1. We have no hesitation in answering the question submitted to us in this case by the Commissioner of Income-Tax in the statement of the case dated the 23rd of May, 1924, 'are the profits or losses arising from wagering contracts to be taken into account in an assessment for income-tax purposes', in the affirmative. There is no ground for saying that the profits arising from an illegal business are not taxable. There is not a word in the Act to suggest anything of the kind, arid it is a fallacy to say because the taxing authority levies from a person who is carrying on a profitable business, but an improper and illegal business, or profession, that therefore the authorities are countenancing such a profession. They are doing nothing of the kind. Their permission is not required and is not given, and cannot be withheld to a person who chooses to carry on an illegal business, but the tax upon the profit arising therefrom has to be paid in common with the tax paid by every honest trader. Section 6(4) provides the head of income chargeable in respect of business. The mere fact that the business is speculative, or even gaming and wagering within the meaning of that expression, does not make is any the Ies3 business. For example, supposing the question was one of profit made by a bookmaker, as to whose business there can be no doubt whatever that it is entirely gaming and wagering. Section 11 provides that the tax shall be payable under the head of professional earnings in respect of the profits of any vocation followed by the assessee. In the year 1886 the English Courts decided and the decision has never been called in question, that a bookmaker attending a race course was carrying on a vocation; Patridge v. Mallandaine 56 L.J.Q. 251. Where both the words 'business' and 'vocation' are used, it may be appropriate to describe a book-maker's business as a vocation, but the greater includes the less, and it is clearly included in the word 'business' in our opinion. The same view seems to have been taken in the text-books on the subject with regard to the vocation of a singer or prostitute, and the Calcutta High Court in the case of Brindra Kishore Manikya v. Secretary of State for India A.I.R. 1921 Cal. 262, held that illegal cesses were assessable to income-tax. No doubt a burden is placed on the Income-Tax Commissioner to discover how far losses returned by assessees may be genuine, or to what extent an assessee may have attempted to conceal gain, but that is what the Commissioner is there for. Although it is not strictly relevant, we may point out 'that any other view would result in an enormous burden being placed upon the Income-Tax authorities, namely of deciding in every single transaction, which appeared in the books of any as sessae in their jurisdiction to be of a speculative nature, whether it was a gaming transaction within the meaning of the Contract Act, and, therefore, against public policy. That question is an extremely difficult question to decide in many cases. A large number of merchants and other people carry on extensive business of a speculative nature, which is not hit by the section in the Contract Act with regard to gaming because although the transaction may result in differences, the legal effect of the contract may be to entitle the party to actual delivery. It is nonetheless speculative in character, and anybody concerned with the daily business of the Courts knows how difficult it is sometimes to ascertain whether a speculative transaction is really a gaming one or not. All such transactions in our opinion, are business, and the profits arising therefrom are taxable under the Act.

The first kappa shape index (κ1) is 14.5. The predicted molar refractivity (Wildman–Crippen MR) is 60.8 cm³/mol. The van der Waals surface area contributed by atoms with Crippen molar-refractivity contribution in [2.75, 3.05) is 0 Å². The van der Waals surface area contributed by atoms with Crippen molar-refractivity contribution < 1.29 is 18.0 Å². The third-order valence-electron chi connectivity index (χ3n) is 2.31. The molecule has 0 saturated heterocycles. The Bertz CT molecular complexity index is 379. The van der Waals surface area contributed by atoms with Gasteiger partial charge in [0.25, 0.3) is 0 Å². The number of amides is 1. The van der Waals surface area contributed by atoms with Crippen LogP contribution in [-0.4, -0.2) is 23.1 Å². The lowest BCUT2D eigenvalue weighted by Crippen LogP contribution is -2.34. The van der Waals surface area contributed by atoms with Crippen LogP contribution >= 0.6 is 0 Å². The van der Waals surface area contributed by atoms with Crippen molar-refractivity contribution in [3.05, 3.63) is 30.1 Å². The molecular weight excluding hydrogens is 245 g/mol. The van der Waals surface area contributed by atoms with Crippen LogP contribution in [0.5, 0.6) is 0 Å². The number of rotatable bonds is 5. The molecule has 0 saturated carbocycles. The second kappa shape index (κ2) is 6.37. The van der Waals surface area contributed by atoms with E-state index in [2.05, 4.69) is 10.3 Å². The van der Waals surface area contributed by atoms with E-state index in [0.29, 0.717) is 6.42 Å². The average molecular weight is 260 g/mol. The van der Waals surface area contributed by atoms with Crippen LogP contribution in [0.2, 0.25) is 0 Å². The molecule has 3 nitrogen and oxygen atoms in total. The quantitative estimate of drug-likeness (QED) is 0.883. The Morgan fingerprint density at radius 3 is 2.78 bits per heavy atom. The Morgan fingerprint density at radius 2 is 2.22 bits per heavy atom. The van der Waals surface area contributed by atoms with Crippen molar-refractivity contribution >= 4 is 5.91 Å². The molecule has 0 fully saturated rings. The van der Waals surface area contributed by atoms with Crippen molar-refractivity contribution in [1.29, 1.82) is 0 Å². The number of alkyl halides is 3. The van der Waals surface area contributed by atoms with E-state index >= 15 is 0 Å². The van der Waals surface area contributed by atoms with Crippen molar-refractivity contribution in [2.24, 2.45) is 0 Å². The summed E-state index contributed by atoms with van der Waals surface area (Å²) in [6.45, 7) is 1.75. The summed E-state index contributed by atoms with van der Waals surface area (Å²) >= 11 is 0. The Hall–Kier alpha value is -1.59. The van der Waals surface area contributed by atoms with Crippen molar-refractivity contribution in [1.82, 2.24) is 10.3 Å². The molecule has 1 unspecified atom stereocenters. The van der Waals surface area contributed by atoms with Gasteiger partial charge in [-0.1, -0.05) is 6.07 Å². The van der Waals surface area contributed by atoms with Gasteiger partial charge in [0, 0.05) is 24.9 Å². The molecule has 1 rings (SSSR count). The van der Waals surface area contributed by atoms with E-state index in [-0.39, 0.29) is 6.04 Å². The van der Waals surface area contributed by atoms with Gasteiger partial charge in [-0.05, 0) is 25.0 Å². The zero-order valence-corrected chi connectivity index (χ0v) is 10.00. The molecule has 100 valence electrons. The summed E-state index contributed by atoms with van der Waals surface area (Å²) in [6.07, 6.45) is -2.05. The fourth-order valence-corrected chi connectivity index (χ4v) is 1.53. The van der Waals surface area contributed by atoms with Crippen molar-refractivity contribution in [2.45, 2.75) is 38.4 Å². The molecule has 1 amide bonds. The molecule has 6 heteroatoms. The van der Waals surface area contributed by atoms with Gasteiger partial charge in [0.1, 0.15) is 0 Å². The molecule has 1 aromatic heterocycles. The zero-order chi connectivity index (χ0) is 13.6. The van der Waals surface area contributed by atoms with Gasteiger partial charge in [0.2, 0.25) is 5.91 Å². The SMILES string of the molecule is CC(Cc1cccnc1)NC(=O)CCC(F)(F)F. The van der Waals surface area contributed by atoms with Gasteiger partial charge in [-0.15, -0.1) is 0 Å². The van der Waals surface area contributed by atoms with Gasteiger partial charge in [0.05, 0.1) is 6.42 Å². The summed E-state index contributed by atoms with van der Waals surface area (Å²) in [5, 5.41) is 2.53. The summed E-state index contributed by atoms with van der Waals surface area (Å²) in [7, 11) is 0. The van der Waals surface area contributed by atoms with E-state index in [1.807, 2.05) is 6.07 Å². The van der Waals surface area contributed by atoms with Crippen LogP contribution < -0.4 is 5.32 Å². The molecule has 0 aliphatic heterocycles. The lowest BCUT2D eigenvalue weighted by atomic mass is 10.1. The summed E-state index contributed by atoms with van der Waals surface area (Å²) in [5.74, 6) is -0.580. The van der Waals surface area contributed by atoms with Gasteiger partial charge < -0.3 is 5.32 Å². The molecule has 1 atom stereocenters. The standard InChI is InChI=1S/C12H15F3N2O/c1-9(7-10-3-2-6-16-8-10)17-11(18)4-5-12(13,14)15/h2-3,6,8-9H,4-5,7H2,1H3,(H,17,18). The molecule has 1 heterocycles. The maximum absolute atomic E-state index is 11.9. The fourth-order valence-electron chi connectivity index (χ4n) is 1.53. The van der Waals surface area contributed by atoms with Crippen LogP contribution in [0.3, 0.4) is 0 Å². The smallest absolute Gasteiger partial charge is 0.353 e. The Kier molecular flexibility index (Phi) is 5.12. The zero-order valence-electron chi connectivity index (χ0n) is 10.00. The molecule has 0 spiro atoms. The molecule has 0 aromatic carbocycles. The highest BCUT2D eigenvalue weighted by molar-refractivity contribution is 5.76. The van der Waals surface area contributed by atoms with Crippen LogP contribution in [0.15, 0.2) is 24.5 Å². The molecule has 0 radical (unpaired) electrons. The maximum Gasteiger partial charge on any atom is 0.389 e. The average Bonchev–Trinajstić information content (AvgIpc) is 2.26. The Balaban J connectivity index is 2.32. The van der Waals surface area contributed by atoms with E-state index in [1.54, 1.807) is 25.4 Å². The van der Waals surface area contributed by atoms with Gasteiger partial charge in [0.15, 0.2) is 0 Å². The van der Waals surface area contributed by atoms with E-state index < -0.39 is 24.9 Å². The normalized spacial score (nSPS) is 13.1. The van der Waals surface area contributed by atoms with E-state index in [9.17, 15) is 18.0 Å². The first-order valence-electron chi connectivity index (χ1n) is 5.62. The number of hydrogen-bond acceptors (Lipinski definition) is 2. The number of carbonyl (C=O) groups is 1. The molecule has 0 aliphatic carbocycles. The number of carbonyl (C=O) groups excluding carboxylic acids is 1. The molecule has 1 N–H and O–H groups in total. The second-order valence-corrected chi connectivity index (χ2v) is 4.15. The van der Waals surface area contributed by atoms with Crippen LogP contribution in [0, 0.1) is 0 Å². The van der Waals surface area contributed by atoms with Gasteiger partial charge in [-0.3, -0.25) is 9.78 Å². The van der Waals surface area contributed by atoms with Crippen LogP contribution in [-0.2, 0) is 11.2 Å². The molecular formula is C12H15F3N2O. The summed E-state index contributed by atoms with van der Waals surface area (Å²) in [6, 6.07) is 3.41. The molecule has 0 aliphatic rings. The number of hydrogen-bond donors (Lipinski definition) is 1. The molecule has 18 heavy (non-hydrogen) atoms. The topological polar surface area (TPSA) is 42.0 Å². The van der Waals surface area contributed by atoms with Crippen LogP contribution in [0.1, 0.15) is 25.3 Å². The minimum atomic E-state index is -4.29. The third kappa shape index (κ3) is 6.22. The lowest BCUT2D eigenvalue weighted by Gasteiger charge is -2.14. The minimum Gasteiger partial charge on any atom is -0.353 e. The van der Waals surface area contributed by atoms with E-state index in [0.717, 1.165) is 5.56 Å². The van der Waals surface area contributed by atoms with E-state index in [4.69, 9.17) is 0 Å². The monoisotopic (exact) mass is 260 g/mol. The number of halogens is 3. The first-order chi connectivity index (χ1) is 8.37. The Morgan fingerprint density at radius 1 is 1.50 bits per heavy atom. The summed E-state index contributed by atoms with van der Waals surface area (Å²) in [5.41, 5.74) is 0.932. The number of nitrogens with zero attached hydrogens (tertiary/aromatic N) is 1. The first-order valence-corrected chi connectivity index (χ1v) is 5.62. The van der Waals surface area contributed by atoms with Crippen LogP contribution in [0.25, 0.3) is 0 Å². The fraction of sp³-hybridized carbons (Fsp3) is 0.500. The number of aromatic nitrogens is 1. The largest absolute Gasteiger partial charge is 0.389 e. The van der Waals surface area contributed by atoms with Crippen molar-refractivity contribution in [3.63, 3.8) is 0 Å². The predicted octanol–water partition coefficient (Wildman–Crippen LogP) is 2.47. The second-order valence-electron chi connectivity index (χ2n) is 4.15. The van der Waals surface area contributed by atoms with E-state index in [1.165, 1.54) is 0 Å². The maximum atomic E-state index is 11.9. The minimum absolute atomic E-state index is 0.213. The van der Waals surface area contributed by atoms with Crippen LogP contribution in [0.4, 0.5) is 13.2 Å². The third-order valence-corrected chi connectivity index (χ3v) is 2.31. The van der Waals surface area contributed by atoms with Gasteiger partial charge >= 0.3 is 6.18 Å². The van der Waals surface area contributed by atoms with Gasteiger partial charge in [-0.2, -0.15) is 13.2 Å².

2. The assessee must have his costs in this case as certified not to exceed Rs. 200.